Let $X = A \cup \{a,b\}$, where $A$ is infinite and $a,b\notin A$. Define a structure by letting $\mathcal{T} = \mathcal{P}_{\text{fin}}(X) \cup \{A\} \cup \{A\cup \{b\}\}\cup \{X\}$, where $\mathcal{P}_{\text{fin}}(X)$ is the set of all finite subsets of $X$. This family is evidently stable under arbitrary intersections.

The corresponding closure operator has $\text{cl}(B) = B$ if $B$ is finite, and $\text{cl}(B)$ is the least of $A$, $A\cup \{b\}$ and $X = A\cup \{a,b\}$ containing $B$ if $B$ is infinite.

A subset $B\subseteq X$ if free if and only if it is finite. Indeed, any infinite subset $B\subseteq X$ contains infinitely many elements of $A$, and for any $z\in B\cap A$, we have $z\in \text{cl}(B\setminus \{z\})$, since $A\subseteq \text{cl}(B\setminus \{z\})$.

So this structure has a dimension, since for any free $U$ and any $v\notin \text{cl}(U)$, $U\cup \{v\}$ is finite, hence free.

But the closed set $A$ has no basis (since any free set has finite closure). And exchange fails: we have $b\in \text{cl}(A\cup \{a\})$ and $b\notin \text{cl}(A)$, but $a\notin \text{cl}(A\cup \{b\}$.

Your definition of "has a dimension" *is* enough to get bases for closures of finite sets $A$ (just build up a free set by adding elements of $A$ not in the closure of what we've built so far one by one, until the closure of our basis contains $A$ and hence is equal to the closure of $A$). So it's enough to get exchange when the set $A$ appearing in the definition of exchange is finite. The problem arises when you try to "take limits": the union of an increasing sequence of free sets is not necessarily free.

This is one motivation for the definition of finitary matroid. If we assume that $\text{cl}$ is finitary (this is equivalent to assuming that the family $\mathcal{T}$ is stable under *directed unions*), then "has a dimension" will imply the existence of bases and exchange.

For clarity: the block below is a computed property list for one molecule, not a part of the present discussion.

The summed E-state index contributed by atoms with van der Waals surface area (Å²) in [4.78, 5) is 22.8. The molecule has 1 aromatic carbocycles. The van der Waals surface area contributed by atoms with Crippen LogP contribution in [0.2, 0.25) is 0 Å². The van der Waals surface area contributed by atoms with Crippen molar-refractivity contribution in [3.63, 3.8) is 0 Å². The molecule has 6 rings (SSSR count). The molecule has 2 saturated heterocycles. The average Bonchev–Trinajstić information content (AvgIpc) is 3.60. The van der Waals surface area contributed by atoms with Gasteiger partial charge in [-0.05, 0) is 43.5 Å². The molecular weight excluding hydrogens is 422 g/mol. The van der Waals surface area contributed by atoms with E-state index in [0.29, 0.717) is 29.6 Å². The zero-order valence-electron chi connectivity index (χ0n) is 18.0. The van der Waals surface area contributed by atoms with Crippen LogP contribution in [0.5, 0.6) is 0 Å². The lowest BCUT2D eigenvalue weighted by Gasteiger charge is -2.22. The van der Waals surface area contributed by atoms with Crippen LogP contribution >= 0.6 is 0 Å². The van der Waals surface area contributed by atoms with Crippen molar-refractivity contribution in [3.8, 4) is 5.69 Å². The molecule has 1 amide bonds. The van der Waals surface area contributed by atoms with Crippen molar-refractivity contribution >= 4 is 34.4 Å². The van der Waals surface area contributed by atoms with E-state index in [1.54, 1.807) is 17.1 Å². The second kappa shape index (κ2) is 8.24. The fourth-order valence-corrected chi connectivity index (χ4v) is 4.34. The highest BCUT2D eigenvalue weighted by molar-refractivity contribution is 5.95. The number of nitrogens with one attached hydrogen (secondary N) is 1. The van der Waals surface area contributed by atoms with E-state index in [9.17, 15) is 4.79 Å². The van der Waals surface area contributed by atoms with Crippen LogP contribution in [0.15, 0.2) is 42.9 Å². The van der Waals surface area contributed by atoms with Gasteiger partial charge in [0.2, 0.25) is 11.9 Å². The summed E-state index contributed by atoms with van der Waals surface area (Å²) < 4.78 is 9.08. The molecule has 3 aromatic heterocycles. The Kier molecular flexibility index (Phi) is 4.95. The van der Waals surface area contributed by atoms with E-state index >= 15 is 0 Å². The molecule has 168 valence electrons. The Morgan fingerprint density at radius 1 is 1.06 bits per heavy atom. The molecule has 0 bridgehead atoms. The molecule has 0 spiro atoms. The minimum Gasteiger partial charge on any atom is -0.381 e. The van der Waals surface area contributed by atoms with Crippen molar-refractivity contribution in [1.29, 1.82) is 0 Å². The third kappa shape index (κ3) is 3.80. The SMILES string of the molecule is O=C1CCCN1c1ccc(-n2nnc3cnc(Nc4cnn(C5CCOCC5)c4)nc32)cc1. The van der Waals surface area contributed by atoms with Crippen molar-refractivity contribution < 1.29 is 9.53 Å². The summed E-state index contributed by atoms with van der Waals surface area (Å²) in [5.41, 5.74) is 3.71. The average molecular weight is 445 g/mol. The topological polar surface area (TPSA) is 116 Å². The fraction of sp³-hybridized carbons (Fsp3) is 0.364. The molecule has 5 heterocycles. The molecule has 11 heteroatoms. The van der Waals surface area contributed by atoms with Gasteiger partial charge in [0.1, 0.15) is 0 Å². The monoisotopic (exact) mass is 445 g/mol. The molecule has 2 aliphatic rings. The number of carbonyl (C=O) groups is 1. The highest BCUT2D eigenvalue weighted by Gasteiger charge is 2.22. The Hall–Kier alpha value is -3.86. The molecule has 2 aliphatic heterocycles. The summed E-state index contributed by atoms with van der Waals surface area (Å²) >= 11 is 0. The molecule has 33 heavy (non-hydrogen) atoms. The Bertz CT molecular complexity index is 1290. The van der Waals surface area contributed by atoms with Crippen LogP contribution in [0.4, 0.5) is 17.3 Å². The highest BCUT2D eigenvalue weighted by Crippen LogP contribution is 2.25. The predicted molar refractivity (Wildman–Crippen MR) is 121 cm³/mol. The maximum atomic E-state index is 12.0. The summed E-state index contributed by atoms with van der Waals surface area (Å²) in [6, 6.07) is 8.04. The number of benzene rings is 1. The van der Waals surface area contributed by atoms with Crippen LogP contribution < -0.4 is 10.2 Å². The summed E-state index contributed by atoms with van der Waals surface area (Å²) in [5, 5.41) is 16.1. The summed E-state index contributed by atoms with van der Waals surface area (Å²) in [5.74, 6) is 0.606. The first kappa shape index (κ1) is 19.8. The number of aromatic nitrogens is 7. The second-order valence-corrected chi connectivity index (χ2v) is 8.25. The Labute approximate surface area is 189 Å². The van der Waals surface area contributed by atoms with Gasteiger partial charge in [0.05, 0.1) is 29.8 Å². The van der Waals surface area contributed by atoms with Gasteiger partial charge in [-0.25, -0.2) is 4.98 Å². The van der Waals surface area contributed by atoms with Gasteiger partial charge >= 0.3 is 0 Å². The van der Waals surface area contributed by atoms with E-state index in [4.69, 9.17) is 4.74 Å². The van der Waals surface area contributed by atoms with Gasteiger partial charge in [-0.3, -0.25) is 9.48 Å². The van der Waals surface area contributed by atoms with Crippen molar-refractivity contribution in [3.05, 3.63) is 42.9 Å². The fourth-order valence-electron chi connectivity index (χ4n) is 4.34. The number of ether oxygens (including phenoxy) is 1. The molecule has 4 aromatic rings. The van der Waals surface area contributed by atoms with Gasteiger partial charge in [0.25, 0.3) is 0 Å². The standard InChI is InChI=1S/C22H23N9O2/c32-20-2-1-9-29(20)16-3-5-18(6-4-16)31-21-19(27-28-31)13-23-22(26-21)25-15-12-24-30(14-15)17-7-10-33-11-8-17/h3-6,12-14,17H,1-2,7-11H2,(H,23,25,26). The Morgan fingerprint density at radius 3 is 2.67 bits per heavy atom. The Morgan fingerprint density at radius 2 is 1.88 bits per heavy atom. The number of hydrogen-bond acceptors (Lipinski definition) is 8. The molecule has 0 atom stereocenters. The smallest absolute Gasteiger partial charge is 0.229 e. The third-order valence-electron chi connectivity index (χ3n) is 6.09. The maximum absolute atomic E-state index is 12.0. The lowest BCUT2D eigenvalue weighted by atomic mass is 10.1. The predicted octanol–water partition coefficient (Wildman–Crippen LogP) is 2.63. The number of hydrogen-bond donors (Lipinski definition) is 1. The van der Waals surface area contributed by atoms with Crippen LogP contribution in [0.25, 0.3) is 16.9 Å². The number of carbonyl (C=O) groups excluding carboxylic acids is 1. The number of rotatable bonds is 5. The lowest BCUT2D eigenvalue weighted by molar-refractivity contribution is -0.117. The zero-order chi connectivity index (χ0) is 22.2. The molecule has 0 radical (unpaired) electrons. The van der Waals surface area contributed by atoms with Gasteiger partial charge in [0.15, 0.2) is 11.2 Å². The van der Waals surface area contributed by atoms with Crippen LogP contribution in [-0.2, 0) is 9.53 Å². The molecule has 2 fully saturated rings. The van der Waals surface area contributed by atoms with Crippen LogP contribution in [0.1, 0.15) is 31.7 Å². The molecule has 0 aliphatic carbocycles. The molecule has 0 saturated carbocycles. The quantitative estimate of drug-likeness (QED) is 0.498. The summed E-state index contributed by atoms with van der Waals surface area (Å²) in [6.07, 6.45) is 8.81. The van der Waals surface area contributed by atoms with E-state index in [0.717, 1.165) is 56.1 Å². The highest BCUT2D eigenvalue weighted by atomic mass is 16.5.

That is, a structure $(X,\mathcal{T})$ with a dimension such that $\mathcal{T}$ is stable under directed unions, is essentially the same thing as a finitary matroid.

Conclusion: I doubt that your exact definition has been studied before. Usually people are interested in strengthenings of the notion of closure operator satisfying exchange. Your notion is a weakening, and as the counterexample above shows, without some extra hypotheses, the "has a dimension" assumption can trivialize when looking at closures of infinite sets, simply because not enough free sets exist.

By the last remark above, the finite dimensional sets in your structures with dimension will behave just like they do in finitary matroids. Thus you'll be able to prove things like the theorem in your question. But without any additional assumptions on how closures of infinite sets behave, I suspect you'll have a hard time proving anything interesting about the infinite dimensional sets.

**Edit:** Your Theorem 2 is not correct.

For a counterexample, let $X = \mathbb{R}$, and let $\mathcal{T}$ be the set of all $A\subseteq \mathbb{R}$ such that $A = \mathbb{R}$ or $A\cap \mathbb{N}$ is finite. This family is stable under arbitrary intersections, and the structure $(\mathbb{R}, \mathcal{T})$ has a dimension, since $U\subseteq \mathbb{R}$ is free if and only if $U\cap \mathbb{N}$ is finite, so the union of any free set with any singleton is free.

Now let $V = \mathbb{R}\setminus \mathbb{N}$. We have $\langle \mathbb{N}\rangle = \mathbb{R}$, so $V\subseteq \langle \mathbb{N}\rangle$, and $\text{card}(\mathbb{N})< \text{card}(V)$, but $V$ is free, since $V\cap \mathbb{N} = \emptyset$.

If you were to explain your supposed proof of Theorem 2, I might be able to find where the proof goes wrong and suggest a strenthening of your axioms that makes it true.